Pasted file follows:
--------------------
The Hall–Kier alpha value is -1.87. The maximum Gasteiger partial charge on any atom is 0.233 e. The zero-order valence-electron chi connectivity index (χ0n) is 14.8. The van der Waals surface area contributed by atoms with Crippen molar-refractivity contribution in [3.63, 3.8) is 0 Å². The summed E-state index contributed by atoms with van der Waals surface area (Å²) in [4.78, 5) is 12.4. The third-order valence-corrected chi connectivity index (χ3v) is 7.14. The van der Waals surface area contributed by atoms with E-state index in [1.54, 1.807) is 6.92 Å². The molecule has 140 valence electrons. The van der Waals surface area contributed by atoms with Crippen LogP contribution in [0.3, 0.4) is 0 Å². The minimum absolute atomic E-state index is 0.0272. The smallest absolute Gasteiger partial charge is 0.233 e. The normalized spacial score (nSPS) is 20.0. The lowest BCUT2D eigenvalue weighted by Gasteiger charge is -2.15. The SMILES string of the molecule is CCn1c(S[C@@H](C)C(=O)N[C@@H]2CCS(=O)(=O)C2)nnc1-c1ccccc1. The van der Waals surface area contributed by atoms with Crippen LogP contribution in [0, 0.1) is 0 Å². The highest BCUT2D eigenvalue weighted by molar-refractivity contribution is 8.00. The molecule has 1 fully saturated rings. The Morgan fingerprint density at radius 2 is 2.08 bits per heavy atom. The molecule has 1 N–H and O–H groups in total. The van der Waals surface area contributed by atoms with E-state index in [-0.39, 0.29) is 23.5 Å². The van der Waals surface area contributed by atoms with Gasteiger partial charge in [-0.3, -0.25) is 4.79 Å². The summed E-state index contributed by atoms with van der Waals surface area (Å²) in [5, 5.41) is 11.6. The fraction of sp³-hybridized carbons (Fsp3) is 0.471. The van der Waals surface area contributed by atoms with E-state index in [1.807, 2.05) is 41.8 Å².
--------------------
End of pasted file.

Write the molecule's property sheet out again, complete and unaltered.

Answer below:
The Hall–Kier alpha value is -1.87. The maximum Gasteiger partial charge on any atom is 0.233 e. The zero-order valence-electron chi connectivity index (χ0n) is 14.8. The van der Waals surface area contributed by atoms with Crippen molar-refractivity contribution in [3.63, 3.8) is 0 Å². The summed E-state index contributed by atoms with van der Waals surface area (Å²) in [4.78, 5) is 12.4. The third-order valence-corrected chi connectivity index (χ3v) is 7.14. The van der Waals surface area contributed by atoms with E-state index in [1.54, 1.807) is 6.92 Å². The molecule has 140 valence electrons. The van der Waals surface area contributed by atoms with Crippen LogP contribution in [0.3, 0.4) is 0 Å². The minimum absolute atomic E-state index is 0.0272. The smallest absolute Gasteiger partial charge is 0.233 e. The normalized spacial score (nSPS) is 20.0. The lowest BCUT2D eigenvalue weighted by Gasteiger charge is -2.15. The SMILES string of the molecule is CCn1c(S[C@@H](C)C(=O)N[C@@H]2CCS(=O)(=O)C2)nnc1-c1ccccc1. The van der Waals surface area contributed by atoms with Crippen LogP contribution in [0, 0.1) is 0 Å². The highest BCUT2D eigenvalue weighted by molar-refractivity contribution is 8.00. The molecule has 1 fully saturated rings. The Morgan fingerprint density at radius 2 is 2.08 bits per heavy atom. The molecule has 1 N–H and O–H groups in total. The van der Waals surface area contributed by atoms with E-state index in [-0.39, 0.29) is 23.5 Å². The van der Waals surface area contributed by atoms with Gasteiger partial charge in [-0.3, -0.25) is 4.79 Å². The summed E-state index contributed by atoms with van der Waals surface area (Å²) in [5, 5.41) is 11.6. The fraction of sp³-hybridized carbons (Fsp3) is 0.471. The van der Waals surface area contributed by atoms with E-state index in [1.807, 2.05) is 41.8 Å².